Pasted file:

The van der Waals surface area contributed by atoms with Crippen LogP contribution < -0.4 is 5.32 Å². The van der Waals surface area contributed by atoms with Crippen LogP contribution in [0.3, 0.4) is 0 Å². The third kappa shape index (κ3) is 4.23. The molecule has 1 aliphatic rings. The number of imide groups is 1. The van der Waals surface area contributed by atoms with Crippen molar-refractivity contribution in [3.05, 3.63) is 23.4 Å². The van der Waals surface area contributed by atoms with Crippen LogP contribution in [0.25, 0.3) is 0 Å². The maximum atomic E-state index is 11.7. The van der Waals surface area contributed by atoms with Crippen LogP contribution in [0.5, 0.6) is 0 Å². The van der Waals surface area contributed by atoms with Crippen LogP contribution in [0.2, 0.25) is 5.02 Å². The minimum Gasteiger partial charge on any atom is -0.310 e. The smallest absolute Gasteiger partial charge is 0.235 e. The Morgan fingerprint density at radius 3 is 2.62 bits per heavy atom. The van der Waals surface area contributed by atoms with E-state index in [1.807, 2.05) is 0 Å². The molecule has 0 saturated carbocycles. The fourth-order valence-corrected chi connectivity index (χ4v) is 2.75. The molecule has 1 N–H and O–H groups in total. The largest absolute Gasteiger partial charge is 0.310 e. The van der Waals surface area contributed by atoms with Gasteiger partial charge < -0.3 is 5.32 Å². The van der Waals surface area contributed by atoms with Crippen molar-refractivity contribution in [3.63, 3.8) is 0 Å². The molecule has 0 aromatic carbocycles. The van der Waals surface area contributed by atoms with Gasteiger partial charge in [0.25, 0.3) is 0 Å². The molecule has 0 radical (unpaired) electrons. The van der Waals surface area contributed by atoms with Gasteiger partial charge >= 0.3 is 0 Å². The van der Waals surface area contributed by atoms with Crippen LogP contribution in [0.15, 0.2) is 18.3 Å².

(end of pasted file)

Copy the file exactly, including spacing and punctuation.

The van der Waals surface area contributed by atoms with Crippen LogP contribution < -0.4 is 5.32 Å². The van der Waals surface area contributed by atoms with Crippen LogP contribution in [0.3, 0.4) is 0 Å². The third kappa shape index (κ3) is 4.23. The molecule has 1 aliphatic rings. The number of imide groups is 1. The van der Waals surface area contributed by atoms with Crippen molar-refractivity contribution in [3.05, 3.63) is 23.4 Å². The van der Waals surface area contributed by atoms with Crippen LogP contribution in [0.25, 0.3) is 0 Å². The maximum atomic E-state index is 11.7. The van der Waals surface area contributed by atoms with Crippen LogP contribution in [0.5, 0.6) is 0 Å². The van der Waals surface area contributed by atoms with Crippen LogP contribution in [0.2, 0.25) is 5.02 Å². The minimum Gasteiger partial charge on any atom is -0.310 e. The smallest absolute Gasteiger partial charge is 0.235 e. The Morgan fingerprint density at radius 3 is 2.62 bits per heavy atom. The van der Waals surface area contributed by atoms with E-state index in [1.807, 2.05) is 0 Å². The molecule has 0 saturated carbocycles. The fourth-order valence-corrected chi connectivity index (χ4v) is 2.75. The molecule has 1 N–H and O–H groups in total. The largest absolute Gasteiger partial charge is 0.310 e. The van der Waals surface area contributed by atoms with Gasteiger partial charge < -0.3 is 5.32 Å². The van der Waals surface area contributed by atoms with Crippen molar-refractivity contribution in [3.63, 3.8) is 0 Å². The molecule has 0 aromatic carbocycles. The van der Waals surface area contributed by atoms with Gasteiger partial charge in [0.25, 0.3) is 0 Å². The molecule has 0 radical (unpaired) electrons. The van der Waals surface area contributed by atoms with Gasteiger partial charge >= 0.3 is 0 Å². The van der Waals surface area contributed by atoms with Crippen LogP contribution in [0.15, 0.2) is 18.3 Å².